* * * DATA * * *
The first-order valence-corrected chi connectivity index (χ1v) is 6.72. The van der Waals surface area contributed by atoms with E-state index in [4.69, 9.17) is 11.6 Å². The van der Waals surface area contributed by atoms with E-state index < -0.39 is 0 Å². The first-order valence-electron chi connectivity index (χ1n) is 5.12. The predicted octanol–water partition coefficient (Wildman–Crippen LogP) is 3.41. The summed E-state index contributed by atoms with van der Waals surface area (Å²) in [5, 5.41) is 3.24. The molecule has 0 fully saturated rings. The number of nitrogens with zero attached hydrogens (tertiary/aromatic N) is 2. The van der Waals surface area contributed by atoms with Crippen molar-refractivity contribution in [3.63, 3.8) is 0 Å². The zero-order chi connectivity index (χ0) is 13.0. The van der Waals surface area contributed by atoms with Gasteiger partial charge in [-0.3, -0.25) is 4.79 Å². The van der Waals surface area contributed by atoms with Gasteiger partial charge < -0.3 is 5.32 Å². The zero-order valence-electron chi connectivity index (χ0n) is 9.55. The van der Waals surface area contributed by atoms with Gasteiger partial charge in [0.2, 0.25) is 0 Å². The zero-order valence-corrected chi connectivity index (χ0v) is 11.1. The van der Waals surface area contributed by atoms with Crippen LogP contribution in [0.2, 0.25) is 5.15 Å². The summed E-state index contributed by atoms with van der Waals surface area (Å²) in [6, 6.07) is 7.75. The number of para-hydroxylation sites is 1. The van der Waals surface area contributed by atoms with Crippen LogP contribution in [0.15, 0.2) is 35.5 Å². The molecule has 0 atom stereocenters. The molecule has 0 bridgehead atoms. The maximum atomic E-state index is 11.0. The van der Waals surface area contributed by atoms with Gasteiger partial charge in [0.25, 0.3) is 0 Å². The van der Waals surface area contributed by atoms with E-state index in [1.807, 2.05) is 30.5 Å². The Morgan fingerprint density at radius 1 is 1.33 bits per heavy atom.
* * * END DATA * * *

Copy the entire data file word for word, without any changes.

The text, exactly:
The first-order valence-corrected chi connectivity index (χ1v) is 6.72. The van der Waals surface area contributed by atoms with E-state index in [4.69, 9.17) is 11.6 Å². The van der Waals surface area contributed by atoms with E-state index < -0.39 is 0 Å². The first-order valence-electron chi connectivity index (χ1n) is 5.12. The predicted octanol–water partition coefficient (Wildman–Crippen LogP) is 3.41. The summed E-state index contributed by atoms with van der Waals surface area (Å²) in [5, 5.41) is 3.24. The molecule has 0 fully saturated rings. The number of nitrogens with zero attached hydrogens (tertiary/aromatic N) is 2. The van der Waals surface area contributed by atoms with Crippen molar-refractivity contribution in [3.63, 3.8) is 0 Å². The zero-order chi connectivity index (χ0) is 13.0. The van der Waals surface area contributed by atoms with Gasteiger partial charge in [-0.3, -0.25) is 4.79 Å². The van der Waals surface area contributed by atoms with Gasteiger partial charge < -0.3 is 5.32 Å². The zero-order valence-electron chi connectivity index (χ0n) is 9.55. The van der Waals surface area contributed by atoms with Gasteiger partial charge in [0.2, 0.25) is 0 Å². The zero-order valence-corrected chi connectivity index (χ0v) is 11.1. The van der Waals surface area contributed by atoms with Crippen LogP contribution in [0.2, 0.25) is 5.15 Å². The summed E-state index contributed by atoms with van der Waals surface area (Å²) in [6, 6.07) is 7.75. The number of para-hydroxylation sites is 1. The van der Waals surface area contributed by atoms with Crippen LogP contribution in [0.15, 0.2) is 35.5 Å². The molecule has 0 atom stereocenters. The molecule has 0 bridgehead atoms. The maximum atomic E-state index is 11.0. The van der Waals surface area contributed by atoms with Gasteiger partial charge in [0.25, 0.3) is 0 Å². The van der Waals surface area contributed by atoms with E-state index in [1.807, 2.05) is 30.5 Å². The Morgan fingerprint density at radius 1 is 1.33 bits per heavy atom.